TFS and Project Online Integration

Pulling the development and the project management worlds together into a single view has long been regarded as the killer feature of the Microsoft IT work management world.  For evidence of this, check out this link to the 2007 Project Conference keynote where Steve Ballmer himself was on stage helping demo the new (at the time) connector with Project Server.

Needless to say, Microsoft has made great strides since 2007.  The version of the connector released for 2010, well, just worked.  It was a bit of an effort to install (usually due to security configurations), but once you got it working, it could plug along happily.  That is still the case with Project Server 2013 on-premises…..but once you start talking about the cloud based world, it becomes a bit murky.

At the time of this writing, Microsoft offers Project Online, a hosted Project Server service and  Visual Studio Online, a hosted Team Foundation service.  This means that we regularly run into customers that have Project Server, Visual Studio, or both online.  The question inevitably comes up about whether any of the online options can be integrated with each other – or with on-premises installations.

This post is intended to run through the various options and provide recommendations:

Out of the Box Server – Server Integration

Currently, the downloadable integration pack only works to link Project Server on-premises with TFS on-premises.  Note this pack is downloadable from MSDN Ultimate. I’m pretty sure it’s the same pack for both Project Server 2010 and 2013, but let me know if you find out otherwise.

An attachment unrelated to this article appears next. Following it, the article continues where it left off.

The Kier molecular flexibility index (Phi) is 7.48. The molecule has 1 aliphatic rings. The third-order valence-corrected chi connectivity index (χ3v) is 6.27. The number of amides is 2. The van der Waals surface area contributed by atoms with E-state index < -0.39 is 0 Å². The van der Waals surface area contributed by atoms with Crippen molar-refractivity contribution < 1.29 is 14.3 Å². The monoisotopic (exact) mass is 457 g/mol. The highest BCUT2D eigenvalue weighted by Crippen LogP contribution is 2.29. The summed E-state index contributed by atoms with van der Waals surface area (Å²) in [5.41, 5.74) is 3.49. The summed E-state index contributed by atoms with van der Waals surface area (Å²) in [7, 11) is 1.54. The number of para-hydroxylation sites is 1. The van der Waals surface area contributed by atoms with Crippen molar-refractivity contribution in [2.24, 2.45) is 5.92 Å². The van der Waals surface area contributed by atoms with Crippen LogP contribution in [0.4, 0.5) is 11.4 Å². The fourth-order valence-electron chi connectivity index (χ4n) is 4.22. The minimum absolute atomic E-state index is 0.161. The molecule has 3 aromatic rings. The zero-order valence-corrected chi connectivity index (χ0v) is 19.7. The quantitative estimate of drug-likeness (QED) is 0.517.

This option is definitely the recommended option if both TFS and Project Server are on premises.

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Project Desktop Integration with Team Explorer

This works reasonably well, although it assumes your project managers are scheduling within the Microsoft Project desktop application and not using the Web based scheduling feature.  Essentially, you download the free Team Explorer add in, which then adds a tab to your Project installation.

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When updating tasks in Project, click the option to Publish, and the tasks appear in your TFS (online or on-premises) instance.

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I was able to create a Visual Studio Online tenant and link it to my project in a couple minutes.  Admittedly, this is not a seamless integration:

  • It requires use of desktop scheduling (which – to me – is not a major issue.  I live in the desktop scheduling tool).
  • It requires a couple extra steps to push the data from the desktop to TFS – well actually, one button push.